May 27, 2014 | Laurel Wamsley

We are happy to announce that the Globus user of the month for May 2014 is Robert Edwards, a staff scientist in the Theory Group at Jefferson Lab, a Department of Energy Nuclear Physics experimental facility. 

Here he tells us about the work he’s doing, and how Globus helps him do it:

"We are nearing the end of a $310M upgrade of Jefferson Lab. There will be new experiments at the lab, in particular the GlueX experiment in Jefferson Lab’s new experimental Hall D. A major focus of the experiment is to search for the existence of 'exotic mesons' in the particle spectrum coming from QCD - the theory that describes how quarks and gluons are bound to make up the matter we know, like protons and neutrons. The existence of these exotic mesons indicates there are very non-trivial ways that the quarks and gluons can interact, and have never been clearly observed before this experiment.

In particular, I’m making 'lattice QCD' calculations of the spectrum - specifically looking for numerical evidence for the existence of such exotic states of matter. Our project is using the National Center for Supercomputing Applications (NCSA) Blue Waters computer facility - the largest of the NSF-supported supercomputers. The data I’ve transferred from Jefferson Lab to Blue Waters is to set up the calculation. The bulk of the transfers is data I have been transferring from Blue Waters to Jefferson Lab that are called 'quark propagators', and are just the solution to a large, sparse, linear system of equations. These propagators tell how a quark moves from one part of the space-time lattice to another part of the lattice. We tie these quark propagators together to effectively replicate how an exotic meson would move, or propagate, in space and time.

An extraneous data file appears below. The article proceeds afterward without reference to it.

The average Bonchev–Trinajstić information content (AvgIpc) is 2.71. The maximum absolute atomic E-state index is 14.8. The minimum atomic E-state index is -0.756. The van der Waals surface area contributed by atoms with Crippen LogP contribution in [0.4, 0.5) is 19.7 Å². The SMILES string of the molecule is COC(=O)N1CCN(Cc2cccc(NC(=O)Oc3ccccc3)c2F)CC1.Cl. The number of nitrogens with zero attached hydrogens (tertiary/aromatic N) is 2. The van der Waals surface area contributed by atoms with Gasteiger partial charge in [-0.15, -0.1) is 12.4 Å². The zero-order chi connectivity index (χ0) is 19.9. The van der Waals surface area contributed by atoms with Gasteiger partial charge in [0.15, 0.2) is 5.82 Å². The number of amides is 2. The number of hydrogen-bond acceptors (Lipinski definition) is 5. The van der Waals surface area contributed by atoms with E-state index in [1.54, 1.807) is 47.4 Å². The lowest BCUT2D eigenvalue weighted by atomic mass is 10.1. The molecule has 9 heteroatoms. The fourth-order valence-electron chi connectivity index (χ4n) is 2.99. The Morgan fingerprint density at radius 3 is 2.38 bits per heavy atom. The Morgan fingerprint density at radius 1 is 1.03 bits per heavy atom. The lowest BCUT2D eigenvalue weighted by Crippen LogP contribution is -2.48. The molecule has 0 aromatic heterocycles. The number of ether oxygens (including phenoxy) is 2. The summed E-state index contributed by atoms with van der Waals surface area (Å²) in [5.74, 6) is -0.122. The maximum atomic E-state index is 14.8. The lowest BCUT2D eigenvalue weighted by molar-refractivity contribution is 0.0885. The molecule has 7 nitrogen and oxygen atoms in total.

I’ve been using Globus for these transfers and have been absolutely delighted with its reliability and speed. Of course, both NCSA and Jefferson Lab have reasonably large data pipes, so that helps with transfer times, but Globus has been quite efficient at ramping up and down the transfers. In particular, I’ve transferred something like 113,000 files from NCSA back to Jefferson Lab, and this all went on with very few glitches - at least that I could noticeably observe. Namely, I do check the files on transfer back to Jefferson Lab. I found a very few number of failed transfers - empty in size on transfer; this is a fantastic level of reliability. I find it fair to say that trying to manage this kind of transfer in the 'bad ole days' via scripts wrapped over SCP would have been an absolute nightmare, and I would have been very hesitant to carry it out. Globus made it possible with a minimum of fuss - well up to the level that I had to initiate a large number of transfers for a huge number of files, but even then a good chunk of this was conveniently handled by transferring entire directories. 

 Many thanks for Globus. It really is 'enabling science'."

Thanks, Robert! We’re proud that Globus is part of the great research you’re doing.